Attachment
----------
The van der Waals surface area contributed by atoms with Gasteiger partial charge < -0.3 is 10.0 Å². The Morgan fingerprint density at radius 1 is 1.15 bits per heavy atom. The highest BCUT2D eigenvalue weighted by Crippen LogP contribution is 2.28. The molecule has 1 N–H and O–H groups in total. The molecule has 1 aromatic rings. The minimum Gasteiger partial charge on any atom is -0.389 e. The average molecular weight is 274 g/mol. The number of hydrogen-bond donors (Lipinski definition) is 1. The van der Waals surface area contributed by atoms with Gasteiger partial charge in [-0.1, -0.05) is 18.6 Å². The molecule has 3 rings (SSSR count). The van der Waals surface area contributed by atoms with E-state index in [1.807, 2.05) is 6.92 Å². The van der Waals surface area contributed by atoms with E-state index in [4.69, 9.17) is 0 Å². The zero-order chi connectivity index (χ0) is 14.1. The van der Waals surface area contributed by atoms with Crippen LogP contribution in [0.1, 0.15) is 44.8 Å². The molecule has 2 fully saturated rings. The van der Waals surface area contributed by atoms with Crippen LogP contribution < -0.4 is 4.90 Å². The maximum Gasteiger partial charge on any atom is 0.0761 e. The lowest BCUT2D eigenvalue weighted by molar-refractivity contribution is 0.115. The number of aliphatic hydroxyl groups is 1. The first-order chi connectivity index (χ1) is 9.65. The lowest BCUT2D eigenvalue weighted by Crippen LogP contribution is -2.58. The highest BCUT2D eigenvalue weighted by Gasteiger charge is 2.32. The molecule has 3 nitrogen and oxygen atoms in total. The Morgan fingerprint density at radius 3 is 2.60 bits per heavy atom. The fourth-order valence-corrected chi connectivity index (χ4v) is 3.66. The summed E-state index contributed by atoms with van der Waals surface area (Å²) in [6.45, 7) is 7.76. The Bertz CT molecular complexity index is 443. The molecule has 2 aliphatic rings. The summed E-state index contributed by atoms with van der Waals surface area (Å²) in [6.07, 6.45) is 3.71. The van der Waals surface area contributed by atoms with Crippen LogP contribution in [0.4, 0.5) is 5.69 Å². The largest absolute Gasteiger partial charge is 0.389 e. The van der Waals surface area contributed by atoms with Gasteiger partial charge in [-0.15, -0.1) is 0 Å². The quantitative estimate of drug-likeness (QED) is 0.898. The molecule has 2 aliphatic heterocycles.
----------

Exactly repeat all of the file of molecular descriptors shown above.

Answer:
The van der Waals surface area contributed by atoms with Gasteiger partial charge < -0.3 is 10.0 Å². The Morgan fingerprint density at radius 1 is 1.15 bits per heavy atom. The highest BCUT2D eigenvalue weighted by Crippen LogP contribution is 2.28. The molecule has 1 N–H and O–H groups in total. The molecule has 1 aromatic rings. The minimum Gasteiger partial charge on any atom is -0.389 e. The average molecular weight is 274 g/mol. The number of hydrogen-bond donors (Lipinski definition) is 1. The van der Waals surface area contributed by atoms with Gasteiger partial charge in [-0.1, -0.05) is 18.6 Å². The molecule has 3 rings (SSSR count). The van der Waals surface area contributed by atoms with E-state index in [1.807, 2.05) is 6.92 Å². The van der Waals surface area contributed by atoms with E-state index in [4.69, 9.17) is 0 Å². The zero-order chi connectivity index (χ0) is 14.1. The van der Waals surface area contributed by atoms with Crippen LogP contribution in [0.1, 0.15) is 44.8 Å². The molecule has 2 fully saturated rings. The van der Waals surface area contributed by atoms with Crippen LogP contribution < -0.4 is 4.90 Å². The maximum Gasteiger partial charge on any atom is 0.0761 e. The lowest BCUT2D eigenvalue weighted by molar-refractivity contribution is 0.115. The number of aliphatic hydroxyl groups is 1. The first-order chi connectivity index (χ1) is 9.65. The lowest BCUT2D eigenvalue weighted by Crippen LogP contribution is -2.58. The highest BCUT2D eigenvalue weighted by Gasteiger charge is 2.32. The molecule has 3 nitrogen and oxygen atoms in total. The Morgan fingerprint density at radius 3 is 2.60 bits per heavy atom. The fourth-order valence-corrected chi connectivity index (χ4v) is 3.66. The summed E-state index contributed by atoms with van der Waals surface area (Å²) in [6.45, 7) is 7.76. The Bertz CT molecular complexity index is 443. The molecule has 2 aliphatic rings. The summed E-state index contributed by atoms with van der Waals surface area (Å²) in [6.07, 6.45) is 3.71. The van der Waals surface area contributed by atoms with Crippen LogP contribution in [0.4, 0.5) is 5.69 Å². The largest absolute Gasteiger partial charge is 0.389 e. The van der Waals surface area contributed by atoms with Gasteiger partial charge in [-0.15, -0.1) is 0 Å². The quantitative estimate of drug-likeness (QED) is 0.898. The molecule has 2 aliphatic heterocycles.